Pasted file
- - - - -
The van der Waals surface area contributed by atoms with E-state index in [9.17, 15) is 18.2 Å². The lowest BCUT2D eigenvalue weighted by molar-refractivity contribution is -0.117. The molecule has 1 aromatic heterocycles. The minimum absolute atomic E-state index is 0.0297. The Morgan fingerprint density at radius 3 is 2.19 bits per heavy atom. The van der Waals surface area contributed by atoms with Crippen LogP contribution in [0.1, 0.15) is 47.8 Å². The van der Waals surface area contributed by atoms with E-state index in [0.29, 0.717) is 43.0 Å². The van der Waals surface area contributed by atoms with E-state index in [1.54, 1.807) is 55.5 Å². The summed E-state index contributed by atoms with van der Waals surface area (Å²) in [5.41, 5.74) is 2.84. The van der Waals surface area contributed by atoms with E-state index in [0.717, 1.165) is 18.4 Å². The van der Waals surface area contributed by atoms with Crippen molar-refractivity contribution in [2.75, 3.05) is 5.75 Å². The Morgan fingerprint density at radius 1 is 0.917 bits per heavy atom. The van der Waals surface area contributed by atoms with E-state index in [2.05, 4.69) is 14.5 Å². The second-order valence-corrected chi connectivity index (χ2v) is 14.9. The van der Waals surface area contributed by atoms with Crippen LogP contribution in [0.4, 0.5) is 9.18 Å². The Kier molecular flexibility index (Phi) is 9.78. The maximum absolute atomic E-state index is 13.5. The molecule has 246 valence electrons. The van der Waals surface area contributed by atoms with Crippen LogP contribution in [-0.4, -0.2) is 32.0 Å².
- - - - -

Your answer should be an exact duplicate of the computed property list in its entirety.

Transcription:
The van der Waals surface area contributed by atoms with E-state index in [9.17, 15) is 18.2 Å². The lowest BCUT2D eigenvalue weighted by molar-refractivity contribution is -0.117. The molecule has 1 aromatic heterocycles. The minimum absolute atomic E-state index is 0.0297. The Morgan fingerprint density at radius 3 is 2.19 bits per heavy atom. The van der Waals surface area contributed by atoms with Crippen LogP contribution in [0.1, 0.15) is 47.8 Å². The van der Waals surface area contributed by atoms with E-state index in [0.29, 0.717) is 43.0 Å². The van der Waals surface area contributed by atoms with E-state index in [1.54, 1.807) is 55.5 Å². The summed E-state index contributed by atoms with van der Waals surface area (Å²) in [5.41, 5.74) is 2.84. The van der Waals surface area contributed by atoms with E-state index in [0.717, 1.165) is 18.4 Å². The van der Waals surface area contributed by atoms with Crippen molar-refractivity contribution in [2.75, 3.05) is 5.75 Å². The Morgan fingerprint density at radius 1 is 0.917 bits per heavy atom. The van der Waals surface area contributed by atoms with E-state index in [2.05, 4.69) is 14.5 Å². The second-order valence-corrected chi connectivity index (χ2v) is 14.9. The van der Waals surface area contributed by atoms with Crippen LogP contribution in [0.4, 0.5) is 9.18 Å². The Kier molecular flexibility index (Phi) is 9.78. The maximum absolute atomic E-state index is 13.5. The molecule has 246 valence electrons. The van der Waals surface area contributed by atoms with Crippen LogP contribution in [-0.4, -0.2) is 32.0 Å².